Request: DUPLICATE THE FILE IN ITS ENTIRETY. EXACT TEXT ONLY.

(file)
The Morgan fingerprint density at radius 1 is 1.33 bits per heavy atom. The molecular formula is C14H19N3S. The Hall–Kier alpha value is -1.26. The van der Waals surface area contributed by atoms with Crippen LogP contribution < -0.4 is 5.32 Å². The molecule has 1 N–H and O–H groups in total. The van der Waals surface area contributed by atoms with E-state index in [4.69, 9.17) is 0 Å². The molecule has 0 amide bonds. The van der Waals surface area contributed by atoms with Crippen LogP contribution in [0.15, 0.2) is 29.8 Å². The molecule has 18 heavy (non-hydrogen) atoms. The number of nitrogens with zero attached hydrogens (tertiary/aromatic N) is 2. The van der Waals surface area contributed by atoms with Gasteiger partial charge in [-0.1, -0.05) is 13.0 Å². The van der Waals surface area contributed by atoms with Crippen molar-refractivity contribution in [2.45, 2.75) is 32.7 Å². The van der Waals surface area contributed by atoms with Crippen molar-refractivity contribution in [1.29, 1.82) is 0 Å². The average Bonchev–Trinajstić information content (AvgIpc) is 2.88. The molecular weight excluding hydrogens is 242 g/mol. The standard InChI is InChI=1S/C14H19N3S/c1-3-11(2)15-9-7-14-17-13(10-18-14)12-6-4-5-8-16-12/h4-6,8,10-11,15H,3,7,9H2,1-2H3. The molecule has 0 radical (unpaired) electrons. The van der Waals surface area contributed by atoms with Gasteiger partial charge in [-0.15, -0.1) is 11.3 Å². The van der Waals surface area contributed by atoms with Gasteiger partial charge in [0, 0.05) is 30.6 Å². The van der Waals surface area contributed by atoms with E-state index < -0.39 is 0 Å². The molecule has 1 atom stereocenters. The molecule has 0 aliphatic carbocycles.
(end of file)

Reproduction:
The Morgan fingerprint density at radius 1 is 1.33 bits per heavy atom. The molecular formula is C14H19N3S. The Hall–Kier alpha value is -1.26. The van der Waals surface area contributed by atoms with Crippen LogP contribution < -0.4 is 5.32 Å². The molecule has 1 N–H and O–H groups in total. The van der Waals surface area contributed by atoms with E-state index in [4.69, 9.17) is 0 Å². The molecule has 0 amide bonds. The van der Waals surface area contributed by atoms with Crippen LogP contribution in [0.15, 0.2) is 29.8 Å². The molecule has 18 heavy (non-hydrogen) atoms. The number of nitrogens with zero attached hydrogens (tertiary/aromatic N) is 2. The van der Waals surface area contributed by atoms with Gasteiger partial charge in [-0.1, -0.05) is 13.0 Å². The van der Waals surface area contributed by atoms with Crippen molar-refractivity contribution in [2.45, 2.75) is 32.7 Å². The van der Waals surface area contributed by atoms with Crippen molar-refractivity contribution in [1.29, 1.82) is 0 Å². The average Bonchev–Trinajstić information content (AvgIpc) is 2.88. The molecular weight excluding hydrogens is 242 g/mol. The standard InChI is InChI=1S/C14H19N3S/c1-3-11(2)15-9-7-14-17-13(10-18-14)12-6-4-5-8-16-12/h4-6,8,10-11,15H,3,7,9H2,1-2H3. The molecule has 0 radical (unpaired) electrons. The van der Waals surface area contributed by atoms with Gasteiger partial charge in [-0.15, -0.1) is 11.3 Å². The van der Waals surface area contributed by atoms with Gasteiger partial charge in [0, 0.05) is 30.6 Å². The van der Waals surface area contributed by atoms with E-state index < -0.39 is 0 Å². The molecule has 1 atom stereocenters. The molecule has 0 aliphatic carbocycles.